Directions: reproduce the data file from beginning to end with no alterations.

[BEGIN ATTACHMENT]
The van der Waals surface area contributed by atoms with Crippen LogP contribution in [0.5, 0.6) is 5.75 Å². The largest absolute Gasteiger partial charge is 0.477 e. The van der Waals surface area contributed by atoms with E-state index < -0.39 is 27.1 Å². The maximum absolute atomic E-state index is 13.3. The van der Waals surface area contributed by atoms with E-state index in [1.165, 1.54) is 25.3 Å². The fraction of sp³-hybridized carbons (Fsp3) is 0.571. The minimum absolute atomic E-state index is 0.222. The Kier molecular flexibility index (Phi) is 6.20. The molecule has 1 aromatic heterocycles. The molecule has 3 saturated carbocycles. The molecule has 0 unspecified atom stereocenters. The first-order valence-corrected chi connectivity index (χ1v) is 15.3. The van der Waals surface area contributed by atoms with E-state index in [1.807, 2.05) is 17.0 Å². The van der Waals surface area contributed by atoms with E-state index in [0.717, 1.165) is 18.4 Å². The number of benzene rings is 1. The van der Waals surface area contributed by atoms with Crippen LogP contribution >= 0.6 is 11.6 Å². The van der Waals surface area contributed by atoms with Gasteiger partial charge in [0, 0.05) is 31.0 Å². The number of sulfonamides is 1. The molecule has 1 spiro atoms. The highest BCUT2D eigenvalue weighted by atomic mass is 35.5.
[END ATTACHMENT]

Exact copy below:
The van der Waals surface area contributed by atoms with Crippen LogP contribution in [0.5, 0.6) is 5.75 Å². The largest absolute Gasteiger partial charge is 0.477 e. The van der Waals surface area contributed by atoms with E-state index < -0.39 is 27.1 Å². The maximum absolute atomic E-state index is 13.3. The van der Waals surface area contributed by atoms with E-state index in [1.165, 1.54) is 25.3 Å². The fraction of sp³-hybridized carbons (Fsp3) is 0.571. The minimum absolute atomic E-state index is 0.222. The Kier molecular flexibility index (Phi) is 6.20. The molecule has 1 aromatic heterocycles. The molecule has 3 saturated carbocycles. The molecule has 0 unspecified atom stereocenters. The first-order valence-corrected chi connectivity index (χ1v) is 15.3. The van der Waals surface area contributed by atoms with E-state index in [1.807, 2.05) is 17.0 Å². The van der Waals surface area contributed by atoms with E-state index in [0.717, 1.165) is 18.4 Å². The number of benzene rings is 1. The van der Waals surface area contributed by atoms with Crippen LogP contribution >= 0.6 is 11.6 Å². The van der Waals surface area contributed by atoms with Gasteiger partial charge in [0, 0.05) is 31.0 Å². The number of sulfonamides is 1. The molecule has 1 spiro atoms. The highest BCUT2D eigenvalue weighted by atomic mass is 35.5.